You usually pay tax if your pension pots are worth more than the lifetime allowance. This is currently £1 million.
You might be able to protect your pension pot from reductions to the lifetime allowance.
Check how much lifetime allowance you’ve used
Ask your pension provider how much of your lifetime allowance you’ve used.
If you’re in more than one pension scheme, you must add up what you’ve used in all pension schemes you belong to.
What counts towards your allowance depends on the type of pension pot you get.
|Type of pension pot||What counts towards your lifetime allowance|
|Defined contribution - personal, stakeholder and most workplace schemes||Money in pension pots that goes towards paying you, however you decide to take the money|
|Defined benefit - some workplace schemes||Usually 20 times the pension you get in the first year plus your lump sum - check with your pension provider|
Your pension provider may ask for information about other pension schemes you’re in so they can check if you’re above your lifetime allowance when you:
- decide to take money from a pension pot
- turn 75
- transfer your pension overseas
Pay tax if you go above your lifetime allowance
You’ll get a statement from your pension provider telling you how much tax you owe if you go above your lifetime allowance. Your pension provider will deduct the tax before you start getting your pension.
You’ll need to report the tax deducted by filling in a Self Assessment tax return - download and fill in form SA101 if you’re using paper forms. You’ll get information from your pension provider to help you do this.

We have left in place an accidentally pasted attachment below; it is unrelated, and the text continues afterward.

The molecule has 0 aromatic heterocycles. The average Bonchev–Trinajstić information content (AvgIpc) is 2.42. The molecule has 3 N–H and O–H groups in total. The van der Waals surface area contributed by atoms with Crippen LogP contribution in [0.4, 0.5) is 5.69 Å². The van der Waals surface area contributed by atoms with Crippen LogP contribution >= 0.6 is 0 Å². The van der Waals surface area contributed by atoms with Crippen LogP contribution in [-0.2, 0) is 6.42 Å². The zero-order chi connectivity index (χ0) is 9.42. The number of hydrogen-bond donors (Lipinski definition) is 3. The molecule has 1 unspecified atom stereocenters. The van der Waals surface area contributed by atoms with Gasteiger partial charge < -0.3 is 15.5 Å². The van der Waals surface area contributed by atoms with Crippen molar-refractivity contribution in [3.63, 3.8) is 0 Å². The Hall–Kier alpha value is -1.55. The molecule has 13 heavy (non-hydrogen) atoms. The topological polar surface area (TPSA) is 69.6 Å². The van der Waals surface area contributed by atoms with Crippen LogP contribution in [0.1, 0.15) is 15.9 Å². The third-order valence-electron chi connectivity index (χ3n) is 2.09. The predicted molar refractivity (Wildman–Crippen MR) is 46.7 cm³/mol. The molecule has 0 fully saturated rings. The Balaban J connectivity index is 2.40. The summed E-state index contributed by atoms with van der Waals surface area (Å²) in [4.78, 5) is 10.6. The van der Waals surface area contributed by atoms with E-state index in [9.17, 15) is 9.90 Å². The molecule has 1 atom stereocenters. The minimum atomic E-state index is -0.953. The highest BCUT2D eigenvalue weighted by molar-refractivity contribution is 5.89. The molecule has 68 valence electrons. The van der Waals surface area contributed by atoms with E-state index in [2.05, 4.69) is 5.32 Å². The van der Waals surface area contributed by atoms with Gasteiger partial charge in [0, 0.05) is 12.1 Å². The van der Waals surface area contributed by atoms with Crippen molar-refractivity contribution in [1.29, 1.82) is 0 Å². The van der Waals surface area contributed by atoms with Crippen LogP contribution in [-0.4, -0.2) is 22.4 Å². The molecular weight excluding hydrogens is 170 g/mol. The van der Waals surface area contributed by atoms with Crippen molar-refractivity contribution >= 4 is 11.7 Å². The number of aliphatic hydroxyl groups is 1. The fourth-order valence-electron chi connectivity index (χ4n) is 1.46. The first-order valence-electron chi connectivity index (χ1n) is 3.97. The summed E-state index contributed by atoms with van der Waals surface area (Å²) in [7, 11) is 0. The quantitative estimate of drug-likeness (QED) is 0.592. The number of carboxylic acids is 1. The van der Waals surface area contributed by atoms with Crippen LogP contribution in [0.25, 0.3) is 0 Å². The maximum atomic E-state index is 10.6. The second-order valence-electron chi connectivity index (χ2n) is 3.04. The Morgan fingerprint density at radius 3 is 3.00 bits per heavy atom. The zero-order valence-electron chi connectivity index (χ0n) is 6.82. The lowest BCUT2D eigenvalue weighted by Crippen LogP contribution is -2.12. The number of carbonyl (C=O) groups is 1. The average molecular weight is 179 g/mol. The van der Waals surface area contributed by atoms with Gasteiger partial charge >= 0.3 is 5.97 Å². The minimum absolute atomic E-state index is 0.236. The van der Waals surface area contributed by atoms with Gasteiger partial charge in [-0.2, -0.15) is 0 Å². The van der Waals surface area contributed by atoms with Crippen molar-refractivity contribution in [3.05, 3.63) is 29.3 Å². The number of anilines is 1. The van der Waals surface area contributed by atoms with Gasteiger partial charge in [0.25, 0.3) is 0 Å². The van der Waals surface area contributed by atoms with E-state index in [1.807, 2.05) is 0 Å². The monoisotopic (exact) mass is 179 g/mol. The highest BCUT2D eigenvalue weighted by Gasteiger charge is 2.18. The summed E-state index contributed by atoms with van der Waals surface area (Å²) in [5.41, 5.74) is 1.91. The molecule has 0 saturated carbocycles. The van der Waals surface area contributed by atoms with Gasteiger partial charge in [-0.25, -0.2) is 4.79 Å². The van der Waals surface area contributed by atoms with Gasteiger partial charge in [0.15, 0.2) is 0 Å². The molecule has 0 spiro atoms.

If you die before taking your pension HM Revenue and Customs (HMRC) will bill the person who inherits your pension for the tax.
The rate of tax you pay on pension savings above your lifetime allowance depends on how the money is paid to you - the rate is:
- 55% if you get it as a lump sum
- 25% if you get it any other way, for example pension payments or cash withdrawals
Protect your lifetime allowance
The lifetime allowance was reduced in April 2014 and April 2016. You can apply to protect your lifetime allowance from these reductions.
Tell your pension provider the type of protection and the protection reference number when you decide to take money from your pension pot.
Withdrawing cash from a pension pot
You can’t withdraw cash from a defined contribution pension pot (‘uncrystallised funds pension lump sums’) if you have:
- primary or enhanced protection covering a lump sum worth more than £375,000
- ‘lifetime allowance enhancement factor’ if your unused lifetime allowance is less than 25% of the cash you want to withdraw
Reporting changes to HMRC
You can lose enhanced protection or any type of fixed protection if:
- you make new savings in a pension scheme
- you are enrolled in a new workplace pension scheme
- you transfer money between pension schemes in a way that doesn’t meet the transfer rules
- you’ve got enhanced protection and, when you take your pension benefits, their value has increased more than the amount allowed in the enhanced protection tax rules - this is called ‘relevant benefit accrual’
- you’ve got fixed protection and the value of your pension pot in any tax year grows at a higher rate than is allowed by the tax rules - this is called ‘benefit accrual’
You can report changes online or by post.
Ask your employer whether they’re likely to enrol you in a workplace pension. To make sure you don’t lose protection, you can either:
- opt out of most schemes within a month
- ask not to be enrolled in some schemes - your employer may need evidence of your lifetime allowance protection
Tell HMRC if you think you might have lost your protection.
If you have the right to take your pension before 50
You may have a reduced lifetime allowance if you have the right to take your pension before you’re 50 under a pension scheme you joined before 2006.
This only applies to people in certain jobs (for example professional sports, dance and modelling) who start taking their pension before they’re 55.
Your lifetime allowance isn’t reduced if you’re in a pension scheme for uniformed services, for example the armed forces, police and fire services.